Is Santa Claus real? If your kids spend the holidays waiting on a jolly fat guy in a red suit to bring presents, you know this question is bound to come up eventually. And then it does…
Whether it’s another kid at school ruining Santa or your child simply hitting an age when they begin to question everything, at some point you’re going to need a good answer to whip out about those flying reindeer and magical toy-making elves.
Before you work yourself into a panic and start wondering what you got yourself into by celebrating Santa at all, take a deep breath. This is a normal part of development for kids, says Jill Gross, a clinical psychologist in private practice in Seattle.
No parent wants to fumble the conversation, especially during the holidays. Here’s a look at how to form the best response to the inevitable question: “Is Santa real?”
What to do when kids ask “Is Santa real?”
Ask why they’re asking
Kids may have started talking at school, or your child may have recently learned that the Tooth Fairy is really mom pulling some singles out of her wallet in the early morning hours. But knowing the “why” will help you use your parental gut to determine your answer, Gross says. After all, your kid may have been put up to it by a pal, but they may not really be questioning Santa themselves.
Ask what it would mean to them if he were real or not
According to Gross, your child’s response to this question will give you insight into whether or not they’re ready for the real answer.
A kid who says they’d be devastated may not be ready to hear the truth and redirecting the conversation may better serve them. A kid who shrugs and says, “I’ve known Santa isn’t real for two years,” on the other hand, is probably better prepared to take the hit.
“It really is a judgment call,” Gross says. “If you get a feeling as a parent that it would do a disservice to your child to answer truthfully, you may want to redirect them.”
Let the child lead
When New York mom Lisa Fogarty responded to the Santa query by turning the question back to her 7-year-old and asking what she thought, Fogarty says her daughter simply lost interest.
“She has not brought it up again,” Fogarty says. “I think she still wants to believe, but I think she has a healthy degree of skepticism, as well.”
By letting her child steer the conversation, Fogarty left the door open for her little girl to make up her own mind or come back later with more questions when she is ready.
Talk about the spirit of Santa
The shine may be off the apple for kids who no longer believe, but the concepts of giving and kindness don’t have to go anywhere. Explaining that can be particularly helpful for kids who are sad or hurt by the news.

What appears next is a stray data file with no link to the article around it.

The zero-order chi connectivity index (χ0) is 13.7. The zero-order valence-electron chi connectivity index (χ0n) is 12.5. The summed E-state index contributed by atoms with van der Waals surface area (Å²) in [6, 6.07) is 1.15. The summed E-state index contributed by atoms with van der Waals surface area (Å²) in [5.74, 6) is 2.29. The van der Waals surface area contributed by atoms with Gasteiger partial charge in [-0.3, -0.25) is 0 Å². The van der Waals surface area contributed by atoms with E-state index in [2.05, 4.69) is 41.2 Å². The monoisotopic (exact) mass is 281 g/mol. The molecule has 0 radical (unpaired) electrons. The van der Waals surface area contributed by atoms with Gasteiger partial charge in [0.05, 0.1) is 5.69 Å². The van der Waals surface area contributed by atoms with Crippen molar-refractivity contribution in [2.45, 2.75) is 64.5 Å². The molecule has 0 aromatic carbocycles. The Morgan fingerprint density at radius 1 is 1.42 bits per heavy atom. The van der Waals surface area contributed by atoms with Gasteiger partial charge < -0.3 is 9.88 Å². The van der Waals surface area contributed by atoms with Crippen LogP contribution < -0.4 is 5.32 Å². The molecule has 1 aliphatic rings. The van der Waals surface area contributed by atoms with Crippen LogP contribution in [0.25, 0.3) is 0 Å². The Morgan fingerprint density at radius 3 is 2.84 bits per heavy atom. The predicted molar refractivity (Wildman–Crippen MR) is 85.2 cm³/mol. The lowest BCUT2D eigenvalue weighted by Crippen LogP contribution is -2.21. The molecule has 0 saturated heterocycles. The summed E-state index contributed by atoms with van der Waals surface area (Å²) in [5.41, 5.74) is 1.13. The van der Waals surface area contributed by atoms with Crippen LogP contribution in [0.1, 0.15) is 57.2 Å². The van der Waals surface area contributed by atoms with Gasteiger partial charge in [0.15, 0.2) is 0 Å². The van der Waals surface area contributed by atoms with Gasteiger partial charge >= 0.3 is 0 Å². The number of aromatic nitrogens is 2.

“It may be helpful to ask the child if they would like to become Santa and secretly give a gift to a close friend, familiar neighbor, sibling, etc.,” says Lisa A. Wilke, a psychologist at the Center for Mental Health in Blaine, Nebraska. “This can keep the spirit of Santa alive in a new way where the child is giving now versus receiving a special gift.”
Advise them to be kind to other believers
Whether it’s a younger sibling or other children at school or day care, remind your child to keep this newfound reality to themselves and always direct another kids’ questions to an adult.
What not to do when kids ask about Santa
Lie to prevent tears
According to Gross, grief is a normal part of development.
“I think Santa Claus is one of the first ideals to crumble in a human lifetime,” Gross says. “Having a little bit of grief over recognizing the world is not a magical place is natural.”
Instead of whipping out another lie, tell your child it’s OK to be sad, and admit that it’s fun to think Santa is real.
Lie again to avoid feeling like a liar
The moment kids realize their parents have been lying about Santa is a fall-from-grace moment, says Gross. And yet she discourages doubling down with another lie, which will only make kids more distrustful. Instead, give kids context about why you told them this story about Santa.
“Say, ‘This is a story that parents tell their kids,’” she says.
You can talk about the magic of Santa in your own childhood or the fun the story offered for your family.
Give kids too much information
Just because a child is questioning Santa doesn’t mean they’re ready to give up on other magical creatures. Mary Jo Horton, an upstate New York mom, found this out the hard way when her 9-year-old daughter asked if Santa was real.
“She kept at me about whether or not there was a Santa. So I told her,” Horton says. “And figuring it all went hand in hand — Santa, Easter Bunny and Tooth Fairy — I elaborated and told her about them all. She was absolutely horrified and looked at me with true upset and said, ‘You didn’t need to tell me that much!’”
Horton says she wishes she realized where her daughter was at before sharing all the other details, and she was quick to tell her daughter not to break the news to younger siblings.
So, note to parents: If your child asks the truth about Santa Claus, it’s important to address the conversation. But don’t assume they’ve already made the mental leap to the other mythical childhood characters.
Try to change their mind
No matter how much you want to keep the magic of childhood alive, there’s no putting this genie back in the bottle for kids who no longer believe. So don’t try to force the issue.
“Remember that the Santa experience is about them, not you,” Wilke says. “Do not try to change their feelings, but instead empathize with their experience. Imagine what this might be like for them. Whatever their emotional reaction, it is OK.”